Monday, 1 August 2011
In deep and solemn Mourning
Ashes to ashes and dust to dust. Today we lay to rest the mortal remains of Dad's trusty Canon EOS 350D which fell in action aboard the good ship Northumberland, was mortally wounded and died of its wounds soon after returning to these shores. It had had a long and illustrious career, being Dad's first and only so far digital camera, taking 12,362 pictures across 5 years. May you rest in peace. Dad is now in negotiations with the Chancellor of the Exchequer in order to expedite a replacement.
Blimey it's hot. Dad found his serious gardening gloves and headed for the allotment early to pull stinging nettles from among a huge ex-garden red hot poker which he has at the top of his plot, and nettles and bindweed growing up through the gooseberry bushes. That plot is going to be so tidy when he hands it back, the next tenant will be delighted. Since then we've not really done much except sit around avoiding the heat (and occasional nips to shops to suss cameras).
Talking of 'next tenant', the amount of chicken noise was increasing as heard from our garden and we were wondering why. The Angel B and Jim had been joking with us about the fact that with us up for sale, and the 'librarian' couple on the other side of him doing a moonlight flit, everyone would think it was them upsetting the neighbours, and also mildly worried who might move in. Well, hopefully we are all now sorted.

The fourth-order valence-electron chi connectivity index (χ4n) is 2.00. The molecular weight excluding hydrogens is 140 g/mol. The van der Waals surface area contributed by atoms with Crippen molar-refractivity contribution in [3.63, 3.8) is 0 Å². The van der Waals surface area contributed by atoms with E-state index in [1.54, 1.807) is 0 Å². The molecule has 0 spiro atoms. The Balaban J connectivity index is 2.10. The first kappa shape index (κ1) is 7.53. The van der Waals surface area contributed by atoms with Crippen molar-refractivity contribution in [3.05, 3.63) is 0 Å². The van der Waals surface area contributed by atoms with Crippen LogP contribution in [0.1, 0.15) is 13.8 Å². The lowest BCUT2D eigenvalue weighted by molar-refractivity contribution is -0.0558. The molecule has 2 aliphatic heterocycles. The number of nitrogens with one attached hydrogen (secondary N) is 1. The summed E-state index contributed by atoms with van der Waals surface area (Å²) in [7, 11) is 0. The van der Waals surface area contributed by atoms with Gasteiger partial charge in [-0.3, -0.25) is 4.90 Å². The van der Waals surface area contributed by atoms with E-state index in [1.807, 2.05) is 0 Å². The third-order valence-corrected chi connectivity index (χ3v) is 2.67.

Our buyers seem to be a nice young couple and on the far side the girl who has moved in, Jim has known since she was a babe in arms. Jim and the Angel used to keep pubs, and the babe's Dad was one of his best known and popular customers. Anyway, they've turned up with chickens in a modern hi-tech kind of coop which sounds like it might be an 'Egloo' but I'm not sure - we've not seen it yet. Yesterday, the Angel B was round there and was handed an egg so fresh from one of the chooks it was still blood-heat to the touch!
Dad still remembers when he was first milking cows, you just naturally expect milk to be cold. In the farm's bulk tank, after all, it is take-your-breath-away cold. So when another dairyman or lady directs a hand-milked stream of milk straight from the cow's teat down your leg when you're not expecting it, you think you've been peed on. Your whole reaction screams that milk cannot be at blood temperature, but of course it is!